Okay, so I'm a sucker for nostalgia. But being on the same stage as Gilda Radner and John Belushi and John Candy and Tina Fey was a thrill. And being in the same studio where Elvis Costello and the Attractions stopped "Less Than Zero" after a few bars and jumped into "Radio Radio" in defiance of NBC's wishes brought a rebellious, empowered smile to my face.
NBC's Studio 8H, home of Saturday Night Live, is where Microsoft launched SharePoint 2010 and Office 2010 yesterday. It was a short, punchy, customer-filled event. These products are the latest in the "Wave 14" product set, a ginormous (as my 9-year old says) overhaul of the Office product line. And they're beauts. Here's my (admittedly enthusiastic) analysis of what Microsoft has accomplished with this product.
The lion awakens and roars.
Microsoft's Office business has taken a battering in the press as journalists chase stories about the important innovations from nimble startup competitors, open source alternatives, and Web-based productivity tools. But let's face it. Microsoft doesn't have 500,000,000 people using its tools for no reason. And while three years is a long time to wait for a product release (especially in this era of instant innovation via the Internet), Microsoft has re-confirmed its position as the most important driver of business productivity on the planet. This launch will crush the dreams of a 100 entrepreneurs and force another 1,000 to rethink their companies. That's okay. It's what happens when Microsoft turns a niche product for a geeky few into a global feature that anybody can use. As an economy, we need it.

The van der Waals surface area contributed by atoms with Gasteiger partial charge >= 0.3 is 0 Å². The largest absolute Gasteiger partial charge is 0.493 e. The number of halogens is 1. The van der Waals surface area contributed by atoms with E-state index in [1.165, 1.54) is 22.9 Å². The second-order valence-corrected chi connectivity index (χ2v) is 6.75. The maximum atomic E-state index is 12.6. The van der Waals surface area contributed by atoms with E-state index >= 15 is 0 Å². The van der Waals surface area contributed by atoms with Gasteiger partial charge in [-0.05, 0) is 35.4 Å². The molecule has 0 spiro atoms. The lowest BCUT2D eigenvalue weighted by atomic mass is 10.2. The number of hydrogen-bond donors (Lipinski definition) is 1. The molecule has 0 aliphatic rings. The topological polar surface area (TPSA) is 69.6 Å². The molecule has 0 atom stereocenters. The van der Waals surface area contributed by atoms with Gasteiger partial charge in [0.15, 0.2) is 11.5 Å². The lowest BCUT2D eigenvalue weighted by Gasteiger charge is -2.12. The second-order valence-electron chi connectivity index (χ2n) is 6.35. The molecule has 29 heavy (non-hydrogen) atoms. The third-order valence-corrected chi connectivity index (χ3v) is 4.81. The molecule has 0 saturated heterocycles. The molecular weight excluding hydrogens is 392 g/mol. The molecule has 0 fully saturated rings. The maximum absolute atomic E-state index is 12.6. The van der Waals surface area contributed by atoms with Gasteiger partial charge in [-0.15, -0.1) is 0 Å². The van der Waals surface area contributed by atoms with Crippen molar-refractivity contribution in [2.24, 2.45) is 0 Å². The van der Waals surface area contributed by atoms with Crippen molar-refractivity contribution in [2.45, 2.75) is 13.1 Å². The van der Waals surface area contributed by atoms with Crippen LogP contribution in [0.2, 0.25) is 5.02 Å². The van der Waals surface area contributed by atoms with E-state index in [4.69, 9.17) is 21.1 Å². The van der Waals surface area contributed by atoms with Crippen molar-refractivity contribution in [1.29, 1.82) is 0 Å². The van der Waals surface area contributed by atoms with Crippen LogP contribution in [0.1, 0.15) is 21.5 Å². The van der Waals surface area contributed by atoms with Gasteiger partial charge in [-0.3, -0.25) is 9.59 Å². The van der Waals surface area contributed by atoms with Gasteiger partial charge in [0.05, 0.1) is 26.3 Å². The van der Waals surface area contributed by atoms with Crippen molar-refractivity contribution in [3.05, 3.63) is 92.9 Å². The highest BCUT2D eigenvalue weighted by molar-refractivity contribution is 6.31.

This morning Microsoft launched SharePoint 2010, the follow-up to the very successful Microsoft Office SharePoint Server (MOSS) 2007. As the morning progresses, I receive more and more notifications from vendors that are announcing integration strategies for the new offering. Meanwhile, other vendors announce strategies to compete. The social computing vendors are no exception. No matter the strategy, it's clear that SharePoint is creating a market disruption that not only vendors but clients need to address in creating and updating broad collaboration strategies. Many Forrester clients have already begun this assessment process, as evidenced by my inquiry load over the past several months. One question has surfaced repeatedly:
Does SharePoint 2010 affect my plans for social in the enterprise?
Well, yes and no. Here's the 100,000 foot view. If you are committed to SharePoint you really need to take a look at what Microsoft delivers as part of 2010. For many, this release will reach the proverbial "good enough" bar. MySites, already a decent profiling service, continues to improve. Blogs and wikis, which were pretty dismal in MOSS 2007, are quite well done. Key missing elements like tags, tag clouds, community sites and activity streams are now part of the offering. Microblogs, a hot top of mind topic at the moment, are not quite there yet. Interesting. As Twitter explodes and Yammer continues to gain ground in the enterprise, SharePoint comes up short in microblogging. The reason? At least for the time being, SharePoint is dependent on a pretty traditional development cycle and microblogging exploded pretty late in the product development cycle. In other words, SharePoint is now clearly in the social game, but will play the role of fast follower for the time being.